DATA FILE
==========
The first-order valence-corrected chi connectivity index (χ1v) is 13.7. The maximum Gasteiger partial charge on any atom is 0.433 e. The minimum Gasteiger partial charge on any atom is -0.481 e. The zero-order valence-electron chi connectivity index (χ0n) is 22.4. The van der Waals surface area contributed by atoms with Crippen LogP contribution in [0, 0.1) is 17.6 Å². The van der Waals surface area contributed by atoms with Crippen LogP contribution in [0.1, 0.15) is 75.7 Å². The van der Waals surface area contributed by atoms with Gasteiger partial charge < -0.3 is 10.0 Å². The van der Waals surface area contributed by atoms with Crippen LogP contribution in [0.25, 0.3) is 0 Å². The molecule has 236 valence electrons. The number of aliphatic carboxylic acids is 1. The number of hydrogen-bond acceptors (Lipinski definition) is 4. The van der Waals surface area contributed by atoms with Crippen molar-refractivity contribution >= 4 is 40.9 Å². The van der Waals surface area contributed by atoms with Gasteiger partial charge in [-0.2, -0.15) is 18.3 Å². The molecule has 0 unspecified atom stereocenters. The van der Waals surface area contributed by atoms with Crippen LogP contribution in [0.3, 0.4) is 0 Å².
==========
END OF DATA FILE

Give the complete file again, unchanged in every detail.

The first-order valence-corrected chi connectivity index (χ1v) is 13.7. The maximum Gasteiger partial charge on any atom is 0.433 e. The minimum Gasteiger partial charge on any atom is -0.481 e. The zero-order valence-electron chi connectivity index (χ0n) is 22.4. The van der Waals surface area contributed by atoms with Crippen LogP contribution in [0, 0.1) is 17.6 Å². The van der Waals surface area contributed by atoms with Crippen LogP contribution in [0.1, 0.15) is 75.7 Å². The van der Waals surface area contributed by atoms with Gasteiger partial charge < -0.3 is 10.0 Å². The van der Waals surface area contributed by atoms with Crippen LogP contribution in [0.25, 0.3) is 0 Å². The molecule has 236 valence electrons. The number of aliphatic carboxylic acids is 1. The number of hydrogen-bond acceptors (Lipinski definition) is 4. The van der Waals surface area contributed by atoms with Crippen molar-refractivity contribution >= 4 is 40.9 Å². The van der Waals surface area contributed by atoms with Gasteiger partial charge in [-0.2, -0.15) is 18.3 Å². The molecule has 0 unspecified atom stereocenters. The van der Waals surface area contributed by atoms with Crippen LogP contribution in [0.3, 0.4) is 0 Å².